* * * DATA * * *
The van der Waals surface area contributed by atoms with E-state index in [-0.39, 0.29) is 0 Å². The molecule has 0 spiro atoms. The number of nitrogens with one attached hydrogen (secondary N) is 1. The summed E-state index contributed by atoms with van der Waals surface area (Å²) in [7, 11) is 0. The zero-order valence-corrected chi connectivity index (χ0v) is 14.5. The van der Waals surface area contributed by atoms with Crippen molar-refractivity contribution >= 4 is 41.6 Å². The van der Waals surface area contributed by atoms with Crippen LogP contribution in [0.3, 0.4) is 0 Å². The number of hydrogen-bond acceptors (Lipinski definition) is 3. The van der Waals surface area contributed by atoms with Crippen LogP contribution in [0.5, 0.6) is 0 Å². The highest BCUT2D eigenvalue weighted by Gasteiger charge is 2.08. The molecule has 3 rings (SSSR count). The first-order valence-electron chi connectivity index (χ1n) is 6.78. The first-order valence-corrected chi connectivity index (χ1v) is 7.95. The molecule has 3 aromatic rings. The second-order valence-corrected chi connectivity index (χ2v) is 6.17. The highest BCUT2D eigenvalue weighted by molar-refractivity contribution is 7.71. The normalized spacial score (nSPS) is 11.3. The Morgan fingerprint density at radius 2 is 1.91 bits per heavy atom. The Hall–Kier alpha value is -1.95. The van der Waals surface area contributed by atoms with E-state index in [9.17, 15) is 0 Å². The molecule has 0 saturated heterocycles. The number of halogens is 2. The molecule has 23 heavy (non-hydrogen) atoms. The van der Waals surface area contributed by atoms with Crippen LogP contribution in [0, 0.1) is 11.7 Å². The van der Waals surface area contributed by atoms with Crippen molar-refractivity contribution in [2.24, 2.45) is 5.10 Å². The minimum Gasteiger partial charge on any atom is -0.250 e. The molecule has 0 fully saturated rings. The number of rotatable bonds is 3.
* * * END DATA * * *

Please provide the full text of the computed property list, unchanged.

The van der Waals surface area contributed by atoms with E-state index in [-0.39, 0.29) is 0 Å². The molecule has 0 spiro atoms. The number of nitrogens with one attached hydrogen (secondary N) is 1. The summed E-state index contributed by atoms with van der Waals surface area (Å²) in [7, 11) is 0. The zero-order valence-corrected chi connectivity index (χ0v) is 14.5. The van der Waals surface area contributed by atoms with Crippen molar-refractivity contribution >= 4 is 41.6 Å². The van der Waals surface area contributed by atoms with Crippen LogP contribution in [0.3, 0.4) is 0 Å². The number of hydrogen-bond acceptors (Lipinski definition) is 3. The van der Waals surface area contributed by atoms with Crippen LogP contribution in [0.5, 0.6) is 0 Å². The highest BCUT2D eigenvalue weighted by Gasteiger charge is 2.08. The molecule has 3 rings (SSSR count). The first-order valence-electron chi connectivity index (χ1n) is 6.78. The first-order valence-corrected chi connectivity index (χ1v) is 7.95. The molecule has 3 aromatic rings. The second-order valence-corrected chi connectivity index (χ2v) is 6.17. The highest BCUT2D eigenvalue weighted by molar-refractivity contribution is 7.71. The normalized spacial score (nSPS) is 11.3. The Morgan fingerprint density at radius 2 is 1.91 bits per heavy atom. The Hall–Kier alpha value is -1.95. The van der Waals surface area contributed by atoms with E-state index in [9.17, 15) is 0 Å². The molecule has 0 saturated heterocycles. The number of halogens is 2. The molecule has 23 heavy (non-hydrogen) atoms. The van der Waals surface area contributed by atoms with Crippen LogP contribution in [0, 0.1) is 11.7 Å². The van der Waals surface area contributed by atoms with Crippen molar-refractivity contribution in [2.24, 2.45) is 5.10 Å². The minimum Gasteiger partial charge on any atom is -0.250 e. The molecule has 0 fully saturated rings. The number of rotatable bonds is 3.